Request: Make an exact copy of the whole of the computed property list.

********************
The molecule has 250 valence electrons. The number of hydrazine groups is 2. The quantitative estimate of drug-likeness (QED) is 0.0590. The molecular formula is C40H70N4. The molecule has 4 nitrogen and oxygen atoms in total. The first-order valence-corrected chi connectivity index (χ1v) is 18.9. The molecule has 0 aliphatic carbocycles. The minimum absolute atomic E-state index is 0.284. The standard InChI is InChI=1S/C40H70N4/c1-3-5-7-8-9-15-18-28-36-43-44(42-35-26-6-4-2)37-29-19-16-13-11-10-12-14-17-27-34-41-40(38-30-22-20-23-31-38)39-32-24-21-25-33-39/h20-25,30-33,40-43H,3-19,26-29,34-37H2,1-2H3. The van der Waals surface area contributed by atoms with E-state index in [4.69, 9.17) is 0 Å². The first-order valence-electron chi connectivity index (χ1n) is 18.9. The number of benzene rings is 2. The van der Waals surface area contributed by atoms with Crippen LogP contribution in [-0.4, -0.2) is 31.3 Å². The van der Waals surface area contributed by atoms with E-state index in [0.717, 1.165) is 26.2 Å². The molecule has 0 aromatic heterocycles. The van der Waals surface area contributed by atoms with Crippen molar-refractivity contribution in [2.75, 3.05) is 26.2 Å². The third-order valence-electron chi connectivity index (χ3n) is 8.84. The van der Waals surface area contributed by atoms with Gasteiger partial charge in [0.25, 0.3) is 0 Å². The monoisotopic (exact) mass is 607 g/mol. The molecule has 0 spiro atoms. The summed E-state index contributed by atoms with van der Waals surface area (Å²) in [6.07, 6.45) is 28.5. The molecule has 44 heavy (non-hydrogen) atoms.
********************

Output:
The molecule has 250 valence electrons. The number of hydrazine groups is 2. The quantitative estimate of drug-likeness (QED) is 0.0590. The molecular formula is C40H70N4. The molecule has 4 nitrogen and oxygen atoms in total. The first-order valence-corrected chi connectivity index (χ1v) is 18.9. The molecule has 0 aliphatic carbocycles. The minimum absolute atomic E-state index is 0.284. The standard InChI is InChI=1S/C40H70N4/c1-3-5-7-8-9-15-18-28-36-43-44(42-35-26-6-4-2)37-29-19-16-13-11-10-12-14-17-27-34-41-40(38-30-22-20-23-31-38)39-32-24-21-25-33-39/h20-25,30-33,40-43H,3-19,26-29,34-37H2,1-2H3. The van der Waals surface area contributed by atoms with E-state index in [4.69, 9.17) is 0 Å². The first-order valence-electron chi connectivity index (χ1n) is 18.9. The number of benzene rings is 2. The van der Waals surface area contributed by atoms with Crippen LogP contribution in [-0.4, -0.2) is 31.3 Å². The van der Waals surface area contributed by atoms with E-state index in [0.717, 1.165) is 26.2 Å². The molecule has 0 aromatic heterocycles. The van der Waals surface area contributed by atoms with Crippen molar-refractivity contribution in [2.75, 3.05) is 26.2 Å². The third-order valence-electron chi connectivity index (χ3n) is 8.84. The van der Waals surface area contributed by atoms with Gasteiger partial charge in [0.25, 0.3) is 0 Å². The monoisotopic (exact) mass is 607 g/mol. The molecule has 0 spiro atoms. The summed E-state index contributed by atoms with van der Waals surface area (Å²) in [6.07, 6.45) is 28.5. The molecule has 44 heavy (non-hydrogen) atoms.